But the touristy masses of chicken nuggets, hot dogs, burgers and turkey legs, were no match for the Ferocious Foodie, who saw past the sea of crap food to a different kind of sea, of the food variety.

Yes, there’s actually a decent seafood restaurant tucked away in a corner of Epcot right next to the Nemo ride. I know, part of me is dying inside just having to type these words, but truth be truth.

Inside the restaurant the décor is too cavernous to ever be considered nice, but the novelty of giant fish tanks that would make most major aquariums swoon, certainly adds a little something extra to the experience.

As for the “decent” food I mentioned, the rainbow trout was surprisingly moist, with a nice balance of flavors between the starch of the white beans and the salty, savory accent of bacon.

Unfortunately, the other fish, the Mahi Mahi, wasn’t quite at the same level, being more what you might expect from a place founded on the fame of a six-foot mouse.

And while the kids had a typical children’s menu staple, mac and cheese, they licked the bowls clean, so I’m assuming that it’s pretty damn good, at least by the standards of my Ferocious progeny (when they order mac & cheese they usually never finish).

Shockingly enough, the cupcake that came with the kid’s meal was also surprisingly good. Moist and not too sickly sweet on the frosting.

Now don’t get me wrong here. It’s not like I’m comparing this to the likes of La Chevre D’or in the South of France or anything, but amidst the recalibrated expectations of theme park cuisine, it’s gourmet.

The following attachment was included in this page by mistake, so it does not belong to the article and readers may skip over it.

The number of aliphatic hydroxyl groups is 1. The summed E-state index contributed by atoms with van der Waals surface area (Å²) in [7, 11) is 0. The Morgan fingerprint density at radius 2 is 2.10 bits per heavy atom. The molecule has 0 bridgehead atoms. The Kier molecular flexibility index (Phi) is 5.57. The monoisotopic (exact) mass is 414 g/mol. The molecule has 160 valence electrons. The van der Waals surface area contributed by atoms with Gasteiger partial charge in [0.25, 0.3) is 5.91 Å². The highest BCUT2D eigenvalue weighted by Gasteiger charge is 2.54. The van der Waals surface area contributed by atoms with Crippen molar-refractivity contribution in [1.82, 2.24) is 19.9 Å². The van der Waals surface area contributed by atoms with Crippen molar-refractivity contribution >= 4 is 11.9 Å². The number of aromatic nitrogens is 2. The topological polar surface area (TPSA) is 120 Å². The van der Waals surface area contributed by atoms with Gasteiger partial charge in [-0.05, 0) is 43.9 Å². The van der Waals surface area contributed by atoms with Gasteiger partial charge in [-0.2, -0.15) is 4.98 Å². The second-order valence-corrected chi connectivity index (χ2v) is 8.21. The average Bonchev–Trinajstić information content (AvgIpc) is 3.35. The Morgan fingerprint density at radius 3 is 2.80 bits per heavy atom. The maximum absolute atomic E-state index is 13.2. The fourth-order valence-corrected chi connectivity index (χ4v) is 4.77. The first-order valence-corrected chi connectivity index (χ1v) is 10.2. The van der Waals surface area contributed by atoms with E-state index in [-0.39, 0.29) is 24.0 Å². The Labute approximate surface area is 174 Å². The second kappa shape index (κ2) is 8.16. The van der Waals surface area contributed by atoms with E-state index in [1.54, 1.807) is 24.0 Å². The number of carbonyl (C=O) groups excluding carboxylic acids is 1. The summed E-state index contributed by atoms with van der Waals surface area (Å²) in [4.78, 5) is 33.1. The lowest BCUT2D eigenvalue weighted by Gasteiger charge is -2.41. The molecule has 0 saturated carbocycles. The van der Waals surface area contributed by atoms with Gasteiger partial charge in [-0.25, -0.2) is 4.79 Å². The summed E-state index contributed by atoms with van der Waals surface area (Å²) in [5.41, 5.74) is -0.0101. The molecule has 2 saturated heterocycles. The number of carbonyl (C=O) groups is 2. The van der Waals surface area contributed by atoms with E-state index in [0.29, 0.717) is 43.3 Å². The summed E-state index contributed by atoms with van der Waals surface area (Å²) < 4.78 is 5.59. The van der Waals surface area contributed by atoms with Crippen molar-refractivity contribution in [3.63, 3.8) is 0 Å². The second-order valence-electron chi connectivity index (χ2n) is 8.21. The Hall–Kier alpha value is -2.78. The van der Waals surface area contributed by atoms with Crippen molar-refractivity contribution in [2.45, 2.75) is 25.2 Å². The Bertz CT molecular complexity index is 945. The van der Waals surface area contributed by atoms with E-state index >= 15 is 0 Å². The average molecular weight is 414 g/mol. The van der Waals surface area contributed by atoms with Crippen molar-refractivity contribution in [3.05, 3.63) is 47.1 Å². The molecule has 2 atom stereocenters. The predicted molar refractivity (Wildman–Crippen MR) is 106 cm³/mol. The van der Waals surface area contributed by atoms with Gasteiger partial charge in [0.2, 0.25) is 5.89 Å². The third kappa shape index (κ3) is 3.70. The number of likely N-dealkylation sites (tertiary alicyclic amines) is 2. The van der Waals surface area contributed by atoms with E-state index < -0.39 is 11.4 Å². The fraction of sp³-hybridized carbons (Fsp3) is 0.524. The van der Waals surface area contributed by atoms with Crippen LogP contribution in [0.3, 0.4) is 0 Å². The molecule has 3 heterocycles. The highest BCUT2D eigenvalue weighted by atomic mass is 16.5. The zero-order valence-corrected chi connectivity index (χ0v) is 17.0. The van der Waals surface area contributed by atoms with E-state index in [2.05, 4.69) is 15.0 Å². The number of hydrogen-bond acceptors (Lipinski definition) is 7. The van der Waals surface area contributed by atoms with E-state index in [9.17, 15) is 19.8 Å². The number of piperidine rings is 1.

3 teeth

 

Mariani Gardens Café

Mariani Gardens • 45 Bedford Rd. Armonk, NY 10504(914) 273-3083 • marianigardens.com/about_cafe.asp

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The location is a touch odd, in the midst of a nursery and outdoor furniture store, but somehow it works, probably because it’s a VERY high end nursery and outdoor furniture store, and thus the setting, while casual, is very nice.

The high end-ness bites both ways, however, as the prices are even higher end, and I’m not just talking about the furniture.

For lunch, for four people, no appetizers, no dessert, no sides, and only three drinks (non-alcoholic) it was about $75. And we’re talking salads and hotdog/burger. No lobster salad. Just vegetables. No foie gras or veal burger (it was veggie). Drinks were nothing special either. No fresh squeezed juices or smoothies. Just Diet Coke and lemonades.

So, the big question is, was it worth the ridiculous price? Not even close! Everything was as mediocre as it gets. The best of the lot was the beet salad with goat cheese, but that’s not saying much. The worst of the lot was the French lentil salad with “spicy” walnuts. I’m not sure what passes as spicy these days, but whatever it is, they forgot to put it on those walnuts. At least the portions were big, but what good is it if those portions taste like balsa wood?

Now I can only imagine the place is trying to compensate for the rent. Or the fact that the only people buying plants and furniture from them are the .0001%. But I don’t think I should be the one subsidizing their lifestyle. Either up your game or I will be taking my business elsewhere from now on. For example right up the street, Melts crushes this place. Or Fortina. Hell, I’d rather grab a sandwich from the deli in DeCicco’s.

Sorry to be so harsh Mariani, but as a nursery, you of all places should know, you reap what you sow.

2 teeth